- The dealers are paid a symbolic 50 ban per tire collected from them.
- Most of the collected tires are then sold off to different uses . Some are recycled (yey!!) into products such as car mats … however …
- Many (we suspect most) are sold at a premium of 10-20 ron per tire (purchased in quantities of tens of thousands) to cement manufacturing companies (and their likes) who use them as fuel (boo!!) – it seems that a single tire contains a equivalent of 7.5 liters of oil!
- We know of at least one giant pile of tires in Cluj-Napoca that is just sitting there slowly decomposing in the sun. We assume that other such piles can be found all over Romania.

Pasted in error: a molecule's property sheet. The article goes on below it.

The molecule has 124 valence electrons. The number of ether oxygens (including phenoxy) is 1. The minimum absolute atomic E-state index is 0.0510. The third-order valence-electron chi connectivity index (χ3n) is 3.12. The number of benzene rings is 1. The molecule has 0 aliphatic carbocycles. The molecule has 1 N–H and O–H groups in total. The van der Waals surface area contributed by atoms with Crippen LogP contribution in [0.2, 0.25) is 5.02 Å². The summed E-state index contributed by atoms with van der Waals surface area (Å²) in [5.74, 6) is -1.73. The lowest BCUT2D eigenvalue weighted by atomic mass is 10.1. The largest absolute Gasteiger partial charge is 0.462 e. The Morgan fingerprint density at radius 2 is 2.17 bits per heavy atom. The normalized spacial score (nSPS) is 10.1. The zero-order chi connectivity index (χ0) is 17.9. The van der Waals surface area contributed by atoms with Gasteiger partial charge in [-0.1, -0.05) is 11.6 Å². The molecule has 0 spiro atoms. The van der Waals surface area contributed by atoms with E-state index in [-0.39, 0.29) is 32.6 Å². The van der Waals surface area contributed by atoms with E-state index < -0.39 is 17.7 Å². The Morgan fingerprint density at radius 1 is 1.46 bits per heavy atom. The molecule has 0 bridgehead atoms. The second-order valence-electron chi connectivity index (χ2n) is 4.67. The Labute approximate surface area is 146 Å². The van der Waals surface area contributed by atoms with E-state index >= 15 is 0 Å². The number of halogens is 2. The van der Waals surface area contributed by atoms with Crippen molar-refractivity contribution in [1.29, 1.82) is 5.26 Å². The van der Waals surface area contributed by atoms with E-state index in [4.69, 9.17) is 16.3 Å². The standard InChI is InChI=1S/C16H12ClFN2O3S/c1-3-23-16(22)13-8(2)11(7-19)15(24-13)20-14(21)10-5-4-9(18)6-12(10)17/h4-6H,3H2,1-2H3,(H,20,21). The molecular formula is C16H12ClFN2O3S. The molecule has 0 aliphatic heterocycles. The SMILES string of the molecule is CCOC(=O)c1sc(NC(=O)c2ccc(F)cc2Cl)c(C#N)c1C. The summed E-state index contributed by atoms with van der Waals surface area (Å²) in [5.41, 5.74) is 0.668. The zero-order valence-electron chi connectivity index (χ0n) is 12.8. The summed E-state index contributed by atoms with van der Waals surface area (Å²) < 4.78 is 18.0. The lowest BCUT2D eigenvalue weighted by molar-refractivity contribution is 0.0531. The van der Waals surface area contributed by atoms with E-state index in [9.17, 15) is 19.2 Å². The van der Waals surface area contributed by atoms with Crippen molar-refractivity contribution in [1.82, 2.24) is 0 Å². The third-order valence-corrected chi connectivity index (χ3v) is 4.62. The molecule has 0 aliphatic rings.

Used tires is a waste product we (especially those of us who drive cars) are all responsible for creating. The concept of Earthships (built with earth-packed tires) was born out of recognition that this huge source of waste (available all over the planet) can be put to good use in creating houses (which it would seem are also needed all over the planet). Any recycling of tires requires high energy inputs (often starting with shredding). The thought of all the toxicity released when tires are burned as fuel (a single tire contains a equivalent of 7.5 liters of oil!) is mind-boggling. When used to build Earthships the tires are used as is and because they are completely buried they do not decompose or release any toxic gases (which they do when exposed to the sun).